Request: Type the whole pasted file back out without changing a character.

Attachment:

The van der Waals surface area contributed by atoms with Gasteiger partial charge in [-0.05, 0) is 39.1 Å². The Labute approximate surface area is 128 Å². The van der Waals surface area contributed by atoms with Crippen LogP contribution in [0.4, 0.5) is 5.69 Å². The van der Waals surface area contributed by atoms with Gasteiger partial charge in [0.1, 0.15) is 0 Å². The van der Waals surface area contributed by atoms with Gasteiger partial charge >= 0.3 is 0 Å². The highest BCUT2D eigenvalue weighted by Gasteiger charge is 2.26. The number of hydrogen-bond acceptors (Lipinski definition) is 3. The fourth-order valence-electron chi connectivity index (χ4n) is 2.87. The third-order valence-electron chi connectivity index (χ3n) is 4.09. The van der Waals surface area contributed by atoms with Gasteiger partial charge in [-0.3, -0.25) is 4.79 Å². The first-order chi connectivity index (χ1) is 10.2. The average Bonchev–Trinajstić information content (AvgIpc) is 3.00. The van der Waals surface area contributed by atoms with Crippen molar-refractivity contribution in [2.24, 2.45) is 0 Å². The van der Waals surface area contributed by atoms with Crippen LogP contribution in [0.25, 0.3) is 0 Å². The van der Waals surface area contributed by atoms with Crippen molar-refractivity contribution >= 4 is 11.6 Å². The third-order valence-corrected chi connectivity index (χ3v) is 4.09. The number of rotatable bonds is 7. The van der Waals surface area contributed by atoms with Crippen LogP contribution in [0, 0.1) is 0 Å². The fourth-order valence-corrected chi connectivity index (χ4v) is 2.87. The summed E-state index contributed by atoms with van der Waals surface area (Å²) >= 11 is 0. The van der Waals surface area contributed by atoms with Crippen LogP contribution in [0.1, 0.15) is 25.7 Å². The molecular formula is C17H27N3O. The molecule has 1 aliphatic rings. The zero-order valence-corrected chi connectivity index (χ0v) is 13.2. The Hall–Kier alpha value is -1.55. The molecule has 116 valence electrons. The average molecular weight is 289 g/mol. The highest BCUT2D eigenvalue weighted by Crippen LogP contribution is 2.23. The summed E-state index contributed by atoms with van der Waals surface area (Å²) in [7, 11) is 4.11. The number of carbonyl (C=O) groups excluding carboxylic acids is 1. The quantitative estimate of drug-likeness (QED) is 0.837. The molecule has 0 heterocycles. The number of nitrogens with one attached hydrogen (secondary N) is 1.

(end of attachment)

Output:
The van der Waals surface area contributed by atoms with Gasteiger partial charge in [-0.05, 0) is 39.1 Å². The Labute approximate surface area is 128 Å². The van der Waals surface area contributed by atoms with Crippen LogP contribution in [0.4, 0.5) is 5.69 Å². The van der Waals surface area contributed by atoms with Gasteiger partial charge in [0.1, 0.15) is 0 Å². The van der Waals surface area contributed by atoms with Gasteiger partial charge >= 0.3 is 0 Å². The highest BCUT2D eigenvalue weighted by Gasteiger charge is 2.26. The number of hydrogen-bond acceptors (Lipinski definition) is 3. The fourth-order valence-electron chi connectivity index (χ4n) is 2.87. The third-order valence-electron chi connectivity index (χ3n) is 4.09. The van der Waals surface area contributed by atoms with Gasteiger partial charge in [-0.3, -0.25) is 4.79 Å². The first-order chi connectivity index (χ1) is 10.2. The average Bonchev–Trinajstić information content (AvgIpc) is 3.00. The van der Waals surface area contributed by atoms with Crippen molar-refractivity contribution in [2.24, 2.45) is 0 Å². The van der Waals surface area contributed by atoms with Crippen LogP contribution in [0.25, 0.3) is 0 Å². The van der Waals surface area contributed by atoms with Crippen molar-refractivity contribution >= 4 is 11.6 Å². The third-order valence-corrected chi connectivity index (χ3v) is 4.09. The number of rotatable bonds is 7. The van der Waals surface area contributed by atoms with Crippen LogP contribution in [0, 0.1) is 0 Å². The fourth-order valence-corrected chi connectivity index (χ4v) is 2.87. The summed E-state index contributed by atoms with van der Waals surface area (Å²) >= 11 is 0. The van der Waals surface area contributed by atoms with Crippen LogP contribution in [0.1, 0.15) is 25.7 Å². The molecular formula is C17H27N3O. The molecule has 1 aliphatic rings. The zero-order valence-corrected chi connectivity index (χ0v) is 13.2. The Hall–Kier alpha value is -1.55. The molecule has 116 valence electrons. The average molecular weight is 289 g/mol. The highest BCUT2D eigenvalue weighted by Crippen LogP contribution is 2.23. The summed E-state index contributed by atoms with van der Waals surface area (Å²) in [7, 11) is 4.11. The number of carbonyl (C=O) groups excluding carboxylic acids is 1. The quantitative estimate of drug-likeness (QED) is 0.837. The molecule has 0 heterocycles. The number of nitrogens with one attached hydrogen (secondary N) is 1.